Localism and the 'Save our Countryside Charter'

I have always been passionate about protecting the countryside and rural communities.  Planning issues are of huge concern locally, as we have seen from packed public meetings in Angmering, Storrington, the five villages and Henfield.

I recognise that more affordable housing is needed for young people, but I also feel strongly that this must be provided sustainably, protecting the rural character of our villages, with regard to available infrastructure, and minimising damage to the countryside.

That is why I was very pleased this week to sign up to the Campaign to Protect Rural England's ‘Save our Countryside Charter'.  This says that brownfield sites should be developed before open countryside, local people should have the final say over housing, and new housing should be well-designed and affordable.

The Government pledged local decision-making in planning.  The Localism Act 2011 scrapped the South East regional plan, giving each district council the power to create a local plan and each village a neighbourhood plan, so that housing locations are decided by communities and not from on high.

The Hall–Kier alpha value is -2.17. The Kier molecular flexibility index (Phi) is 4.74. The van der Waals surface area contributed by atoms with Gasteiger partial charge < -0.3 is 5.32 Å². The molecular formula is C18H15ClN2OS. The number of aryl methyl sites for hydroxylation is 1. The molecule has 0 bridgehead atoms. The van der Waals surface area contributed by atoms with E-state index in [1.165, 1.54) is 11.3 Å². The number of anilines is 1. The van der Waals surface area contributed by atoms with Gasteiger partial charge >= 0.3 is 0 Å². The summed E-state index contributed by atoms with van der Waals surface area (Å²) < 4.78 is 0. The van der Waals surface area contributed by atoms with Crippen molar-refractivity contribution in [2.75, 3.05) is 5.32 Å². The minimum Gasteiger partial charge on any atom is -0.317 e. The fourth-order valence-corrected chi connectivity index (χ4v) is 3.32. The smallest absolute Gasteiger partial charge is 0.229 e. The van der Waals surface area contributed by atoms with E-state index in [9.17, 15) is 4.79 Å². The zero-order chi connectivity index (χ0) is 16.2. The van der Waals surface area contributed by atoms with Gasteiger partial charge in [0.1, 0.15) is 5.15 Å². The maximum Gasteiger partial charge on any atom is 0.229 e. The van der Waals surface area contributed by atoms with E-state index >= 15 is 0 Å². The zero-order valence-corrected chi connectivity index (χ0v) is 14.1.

In an article in the Guardian on Monday, I said that the new system could work.  Communities have started to focus on what their villages and towns need, rather than on what they don't want.  The earliest plans, such as Kirdford's, have envisioned more affordable housing, not less.

My concern is that, when parish councils are investing a lot of time and effort in preparing their neighbourhood plans, and responsibly providing for a reasonable level of new housing, they are being undermined by speculative planning applications from developers which are then upheld by the Inspectorate.

I want to ensure that proper weight is given to plans that are in preparation, and our district councils are truly permitted to set sustainable housing numbers.

On Tuesday, I attended the CPRE's launch event in Westminster and discussed these issues with delegates from Henfield, Pulborough and other parts of West Sussex.

And on Wednesday I secured a debate in Westminster Hall where I was able to put these points to the Minister, Nick Boles.

I was strongly supported by Mid Sussex MP Nicholas Soames and by many MPs from all over the country, showing a growing concern about these issues.

I strongly believe in localism.  In West Sussex we simply want the say over planning we were promised, so that we can provide affordable housing while protecting our villages and green spaces.

Christopher N Howarth